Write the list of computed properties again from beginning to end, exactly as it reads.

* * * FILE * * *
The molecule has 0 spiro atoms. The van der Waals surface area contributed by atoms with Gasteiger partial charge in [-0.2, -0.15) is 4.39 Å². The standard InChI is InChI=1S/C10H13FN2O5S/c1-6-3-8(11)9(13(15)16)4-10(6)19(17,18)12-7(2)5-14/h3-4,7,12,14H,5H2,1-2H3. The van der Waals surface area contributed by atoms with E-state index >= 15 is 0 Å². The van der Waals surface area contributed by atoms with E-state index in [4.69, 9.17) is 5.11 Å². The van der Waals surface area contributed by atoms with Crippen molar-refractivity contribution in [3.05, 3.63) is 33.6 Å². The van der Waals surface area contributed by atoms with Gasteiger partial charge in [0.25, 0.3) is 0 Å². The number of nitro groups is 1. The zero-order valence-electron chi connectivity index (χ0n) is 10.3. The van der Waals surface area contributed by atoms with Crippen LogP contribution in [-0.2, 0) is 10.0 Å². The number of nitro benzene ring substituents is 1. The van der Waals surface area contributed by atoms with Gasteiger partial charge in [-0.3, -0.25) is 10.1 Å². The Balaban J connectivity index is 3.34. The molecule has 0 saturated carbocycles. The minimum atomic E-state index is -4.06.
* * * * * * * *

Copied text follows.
The molecule has 0 spiro atoms. The van der Waals surface area contributed by atoms with Gasteiger partial charge in [-0.2, -0.15) is 4.39 Å². The standard InChI is InChI=1S/C10H13FN2O5S/c1-6-3-8(11)9(13(15)16)4-10(6)19(17,18)12-7(2)5-14/h3-4,7,12,14H,5H2,1-2H3. The van der Waals surface area contributed by atoms with E-state index >= 15 is 0 Å². The van der Waals surface area contributed by atoms with E-state index in [4.69, 9.17) is 5.11 Å². The van der Waals surface area contributed by atoms with Crippen molar-refractivity contribution in [3.05, 3.63) is 33.6 Å². The van der Waals surface area contributed by atoms with Gasteiger partial charge in [0.25, 0.3) is 0 Å². The number of nitro groups is 1. The zero-order valence-electron chi connectivity index (χ0n) is 10.3. The van der Waals surface area contributed by atoms with Crippen LogP contribution in [-0.2, 0) is 10.0 Å². The number of nitro benzene ring substituents is 1. The van der Waals surface area contributed by atoms with Gasteiger partial charge in [-0.3, -0.25) is 10.1 Å². The Balaban J connectivity index is 3.34. The molecule has 0 saturated carbocycles. The minimum atomic E-state index is -4.06.